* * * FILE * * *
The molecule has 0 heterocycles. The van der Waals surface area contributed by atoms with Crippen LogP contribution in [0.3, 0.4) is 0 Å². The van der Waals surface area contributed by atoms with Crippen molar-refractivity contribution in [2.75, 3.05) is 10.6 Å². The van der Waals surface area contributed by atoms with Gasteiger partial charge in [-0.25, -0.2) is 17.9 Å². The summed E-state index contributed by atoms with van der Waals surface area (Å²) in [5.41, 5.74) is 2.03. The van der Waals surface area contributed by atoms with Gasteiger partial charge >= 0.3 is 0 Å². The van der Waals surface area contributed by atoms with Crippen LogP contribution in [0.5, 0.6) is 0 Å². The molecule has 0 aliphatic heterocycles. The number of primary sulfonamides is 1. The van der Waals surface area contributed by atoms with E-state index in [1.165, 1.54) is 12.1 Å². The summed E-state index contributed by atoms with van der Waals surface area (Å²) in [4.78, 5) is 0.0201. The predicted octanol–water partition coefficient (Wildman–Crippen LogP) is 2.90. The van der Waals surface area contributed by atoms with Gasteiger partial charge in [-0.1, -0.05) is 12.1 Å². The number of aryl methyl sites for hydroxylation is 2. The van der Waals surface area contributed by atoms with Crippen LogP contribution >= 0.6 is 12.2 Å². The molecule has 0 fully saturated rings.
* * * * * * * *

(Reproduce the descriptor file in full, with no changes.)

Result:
The molecule has 0 heterocycles. The van der Waals surface area contributed by atoms with Crippen LogP contribution in [0.3, 0.4) is 0 Å². The van der Waals surface area contributed by atoms with Crippen molar-refractivity contribution in [2.75, 3.05) is 10.6 Å². The van der Waals surface area contributed by atoms with Gasteiger partial charge in [-0.25, -0.2) is 17.9 Å². The summed E-state index contributed by atoms with van der Waals surface area (Å²) in [5.41, 5.74) is 2.03. The van der Waals surface area contributed by atoms with Gasteiger partial charge >= 0.3 is 0 Å². The van der Waals surface area contributed by atoms with Crippen LogP contribution in [0.5, 0.6) is 0 Å². The molecule has 0 aliphatic heterocycles. The number of primary sulfonamides is 1. The van der Waals surface area contributed by atoms with E-state index in [1.165, 1.54) is 12.1 Å². The summed E-state index contributed by atoms with van der Waals surface area (Å²) in [4.78, 5) is 0.0201. The predicted octanol–water partition coefficient (Wildman–Crippen LogP) is 2.90. The van der Waals surface area contributed by atoms with Gasteiger partial charge in [-0.1, -0.05) is 12.1 Å². The number of aryl methyl sites for hydroxylation is 2. The van der Waals surface area contributed by atoms with Crippen LogP contribution >= 0.6 is 12.2 Å². The molecule has 0 fully saturated rings.